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Now look—Intuit's done a lot with taxes over the years. I'll talk about ProSeries. I'll talk about Lacerte. I can even talk about TurboTax, which a lot of people use. But it's now getting to the cloud with what we call Pro Tax Online. And it's pretty cool that I can go to a client, automate what they do, and then I can press some buttons in the accounting software and a trial balance comes up. We used to call it, “ Trial balance.” Now we call it, “prep for taxes.” If I can see the balance sheet, the income statement, it's going to save me time as an accountant. 


Padar: So is it kind of like the cloud version of ATB? 

Bergstein: So there are some similarities in there. Don't forget ATB.

Padar: So do we want to back up and say, what is ATB? Because not everyone might know what ATB is.

Bergstein: One of the things I bring to the plate as the mature old guy is a lot of domain knowledge and ATB—account and trial balance.

Padar: It’s like 30 years old, right?


Bergstein: And there's still some accountants using it. Accountants are conservative. If they don't have to do payroll, they'd like to use the same accounting software. I'm sure you've been frugal at times and use things. But, you know, I can say it's a little like engagement because it's an Excel spreadsheet, so to speak, and most people are more familiar with that. But when you're doing the accounting work and the beauty about I'll say, “Botkeeper, and the other tools that are out there,” which could be a receipt bank and a hub doc.

You're going to make your choice. You know, if I'm a small business, I'll go show them, “Hey, you got a point of sale system. You don't have to do journal entries. You don't have to do a ledger.” But it's up to the accounting firm to set it up correctly. Garbage in, garbage out. 

From that point, it gets to the trial balance, which is the beginning for prep for taxes. And once you map it out in the first year, it's really pressing a button. It used to be you did your bookkeeping and your accounting, and then you manually enter the trial balance. If you can eliminate that—and prep for taxes does that—it changes the picture.


Padar: That’s amazing when you think about how much automation you can do with using all these tools because I mean it's kind of crazy, right?


Bergstein: I teach accounting at the college level and you know, you always ask the first year students what they want to be. Nobody really wants to be an accountant. But by the end of the first semester, the smart ones realize they have to know accounting to be able to be successful in marketing, sales, whatever the case may be.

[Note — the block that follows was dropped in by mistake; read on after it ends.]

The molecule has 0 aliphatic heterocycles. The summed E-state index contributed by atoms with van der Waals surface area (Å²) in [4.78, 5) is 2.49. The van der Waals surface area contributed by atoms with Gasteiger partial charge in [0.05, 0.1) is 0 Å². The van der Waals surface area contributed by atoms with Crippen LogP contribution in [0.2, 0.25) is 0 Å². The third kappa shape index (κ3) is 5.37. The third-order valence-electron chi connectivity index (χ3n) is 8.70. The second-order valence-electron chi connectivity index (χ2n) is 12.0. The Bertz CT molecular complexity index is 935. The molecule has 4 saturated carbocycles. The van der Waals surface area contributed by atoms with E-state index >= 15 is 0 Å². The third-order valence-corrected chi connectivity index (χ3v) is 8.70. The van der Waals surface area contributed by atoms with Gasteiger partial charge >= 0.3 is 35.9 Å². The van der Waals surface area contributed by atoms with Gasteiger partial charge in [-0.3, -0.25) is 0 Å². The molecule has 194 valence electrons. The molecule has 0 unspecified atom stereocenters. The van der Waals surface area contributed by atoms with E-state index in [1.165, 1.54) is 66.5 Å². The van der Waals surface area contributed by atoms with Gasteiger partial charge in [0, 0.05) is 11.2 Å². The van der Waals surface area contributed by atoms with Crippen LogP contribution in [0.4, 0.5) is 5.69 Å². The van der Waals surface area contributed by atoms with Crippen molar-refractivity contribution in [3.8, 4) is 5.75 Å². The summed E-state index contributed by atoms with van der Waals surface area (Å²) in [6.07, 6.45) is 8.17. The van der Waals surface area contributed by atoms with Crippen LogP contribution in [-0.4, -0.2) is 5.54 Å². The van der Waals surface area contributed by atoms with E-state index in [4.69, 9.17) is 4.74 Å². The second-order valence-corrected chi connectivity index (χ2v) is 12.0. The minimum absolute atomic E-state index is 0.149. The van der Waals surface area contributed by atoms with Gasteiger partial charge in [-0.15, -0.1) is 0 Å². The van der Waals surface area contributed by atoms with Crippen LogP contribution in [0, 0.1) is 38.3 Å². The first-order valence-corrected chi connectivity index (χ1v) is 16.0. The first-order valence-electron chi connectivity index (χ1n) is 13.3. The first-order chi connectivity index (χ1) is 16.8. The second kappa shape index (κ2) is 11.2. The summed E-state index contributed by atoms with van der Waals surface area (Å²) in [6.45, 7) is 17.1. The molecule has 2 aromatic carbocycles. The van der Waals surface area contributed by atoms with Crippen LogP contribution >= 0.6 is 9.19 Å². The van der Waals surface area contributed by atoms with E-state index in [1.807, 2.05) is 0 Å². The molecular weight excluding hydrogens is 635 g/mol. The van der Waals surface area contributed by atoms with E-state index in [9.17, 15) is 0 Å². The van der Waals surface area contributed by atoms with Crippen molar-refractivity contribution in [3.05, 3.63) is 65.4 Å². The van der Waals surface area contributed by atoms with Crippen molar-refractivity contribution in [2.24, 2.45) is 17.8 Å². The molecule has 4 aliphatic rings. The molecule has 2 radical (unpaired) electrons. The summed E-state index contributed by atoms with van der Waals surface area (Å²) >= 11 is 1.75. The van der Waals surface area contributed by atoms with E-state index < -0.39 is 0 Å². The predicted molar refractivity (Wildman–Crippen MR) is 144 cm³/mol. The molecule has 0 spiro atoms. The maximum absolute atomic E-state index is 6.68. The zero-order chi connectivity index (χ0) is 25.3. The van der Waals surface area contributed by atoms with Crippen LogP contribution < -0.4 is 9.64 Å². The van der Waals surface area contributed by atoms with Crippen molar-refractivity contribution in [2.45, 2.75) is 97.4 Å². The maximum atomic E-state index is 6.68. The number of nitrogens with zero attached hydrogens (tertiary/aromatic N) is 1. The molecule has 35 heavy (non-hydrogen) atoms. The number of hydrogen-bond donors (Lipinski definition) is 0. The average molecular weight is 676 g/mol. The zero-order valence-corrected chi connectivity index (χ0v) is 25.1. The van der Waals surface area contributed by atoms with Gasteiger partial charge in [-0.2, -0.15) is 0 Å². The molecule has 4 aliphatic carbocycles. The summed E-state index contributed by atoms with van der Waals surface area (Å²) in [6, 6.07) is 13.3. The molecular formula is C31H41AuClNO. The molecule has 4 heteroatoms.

Padar: Do you think accountants as a whole, as they adopt the technology, are going to have the advisory skill set or be comfortable with the advisory skill set that they're going to need because we're not going to be so busy doing the work? 


Bergstein: That's the challenge facing accountants today. And that's really why people come to you. It's not for the compliance work and the tax return. They want to know: How can they save money next year? How can they accumulate wealth? So that's more of what I'm seeing amongst the younger generation.

They're out there saying, “Hey, we can help you, you know, doing the accounting and doing the tax work. We can automate that for you, but you are paying us for our knowledge.”  It’s true that there is going to be artificial intelligence helping you to do that. But the mindset and the soft skills that you need as an accountant are changing.

You need more and more soft skills, the ability to do analytical work and explain that to your clients. Otherwise, everybody’s going to be super radical and do it yourself.


Padar: I really think that's the biggest challenge for us. It's not even the adoption of technology, but it's the cultural change and it's the knowledge of it. And how do you think firms should think about passing some of that knowledge on?

I think honestly, CPAs have always been advisors. They just haven't had the time to give it the effort that they should have. And so we have all this next gen, who a lot are very tech savvy, but they may not have the experience of the older, more seasoned professional.

And then you have maybe some of the older professionals who are really good at advisory but don't have the tech skills. Do you have a suggestion for how they can work better together to kind of share that?